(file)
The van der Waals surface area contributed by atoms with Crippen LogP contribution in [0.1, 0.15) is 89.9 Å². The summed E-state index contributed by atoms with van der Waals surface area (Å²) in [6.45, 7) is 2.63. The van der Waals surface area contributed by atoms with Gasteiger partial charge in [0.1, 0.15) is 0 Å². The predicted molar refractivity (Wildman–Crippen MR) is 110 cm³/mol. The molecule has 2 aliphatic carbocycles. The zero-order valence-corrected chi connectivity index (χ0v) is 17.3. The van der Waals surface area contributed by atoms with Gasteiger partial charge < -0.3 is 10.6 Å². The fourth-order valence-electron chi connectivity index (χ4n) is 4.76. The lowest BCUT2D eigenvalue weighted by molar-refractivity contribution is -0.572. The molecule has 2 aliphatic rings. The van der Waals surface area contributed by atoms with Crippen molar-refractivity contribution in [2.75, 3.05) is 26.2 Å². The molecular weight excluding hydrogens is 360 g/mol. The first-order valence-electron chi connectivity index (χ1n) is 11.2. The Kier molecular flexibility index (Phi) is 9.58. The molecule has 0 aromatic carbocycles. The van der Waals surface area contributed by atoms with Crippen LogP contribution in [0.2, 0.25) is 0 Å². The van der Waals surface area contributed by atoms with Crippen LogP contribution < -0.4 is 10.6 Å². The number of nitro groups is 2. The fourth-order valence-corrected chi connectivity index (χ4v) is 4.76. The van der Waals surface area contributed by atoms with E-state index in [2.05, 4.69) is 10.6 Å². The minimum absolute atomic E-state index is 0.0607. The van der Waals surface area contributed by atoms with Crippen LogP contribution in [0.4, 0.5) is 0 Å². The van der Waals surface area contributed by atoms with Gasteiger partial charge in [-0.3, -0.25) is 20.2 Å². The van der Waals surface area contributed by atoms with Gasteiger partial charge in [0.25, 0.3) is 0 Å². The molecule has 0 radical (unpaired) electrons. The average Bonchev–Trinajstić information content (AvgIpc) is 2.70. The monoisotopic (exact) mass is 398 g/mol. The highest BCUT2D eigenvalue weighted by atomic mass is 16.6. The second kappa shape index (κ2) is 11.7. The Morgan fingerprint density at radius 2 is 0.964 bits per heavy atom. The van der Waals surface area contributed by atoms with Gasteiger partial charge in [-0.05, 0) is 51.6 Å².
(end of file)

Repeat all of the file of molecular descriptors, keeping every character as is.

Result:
The van der Waals surface area contributed by atoms with Crippen LogP contribution in [0.1, 0.15) is 89.9 Å². The summed E-state index contributed by atoms with van der Waals surface area (Å²) in [6.45, 7) is 2.63. The van der Waals surface area contributed by atoms with Gasteiger partial charge in [0.1, 0.15) is 0 Å². The predicted molar refractivity (Wildman–Crippen MR) is 110 cm³/mol. The molecule has 2 aliphatic carbocycles. The zero-order valence-corrected chi connectivity index (χ0v) is 17.3. The van der Waals surface area contributed by atoms with Gasteiger partial charge < -0.3 is 10.6 Å². The fourth-order valence-electron chi connectivity index (χ4n) is 4.76. The lowest BCUT2D eigenvalue weighted by molar-refractivity contribution is -0.572. The molecule has 2 aliphatic rings. The van der Waals surface area contributed by atoms with Crippen molar-refractivity contribution in [2.75, 3.05) is 26.2 Å². The molecular weight excluding hydrogens is 360 g/mol. The first-order valence-electron chi connectivity index (χ1n) is 11.2. The Kier molecular flexibility index (Phi) is 9.58. The molecule has 0 aromatic carbocycles. The van der Waals surface area contributed by atoms with Crippen LogP contribution in [0.2, 0.25) is 0 Å². The van der Waals surface area contributed by atoms with Crippen LogP contribution < -0.4 is 10.6 Å². The number of nitro groups is 2. The fourth-order valence-corrected chi connectivity index (χ4v) is 4.76. The van der Waals surface area contributed by atoms with E-state index in [2.05, 4.69) is 10.6 Å². The minimum absolute atomic E-state index is 0.0607. The van der Waals surface area contributed by atoms with Crippen LogP contribution in [0.4, 0.5) is 0 Å². The van der Waals surface area contributed by atoms with Gasteiger partial charge in [-0.3, -0.25) is 20.2 Å². The van der Waals surface area contributed by atoms with Gasteiger partial charge in [0.25, 0.3) is 0 Å². The molecule has 0 radical (unpaired) electrons. The average Bonchev–Trinajstić information content (AvgIpc) is 2.70. The monoisotopic (exact) mass is 398 g/mol. The highest BCUT2D eigenvalue weighted by atomic mass is 16.6. The second kappa shape index (κ2) is 11.7. The Morgan fingerprint density at radius 2 is 0.964 bits per heavy atom. The van der Waals surface area contributed by atoms with Gasteiger partial charge in [-0.05, 0) is 51.6 Å².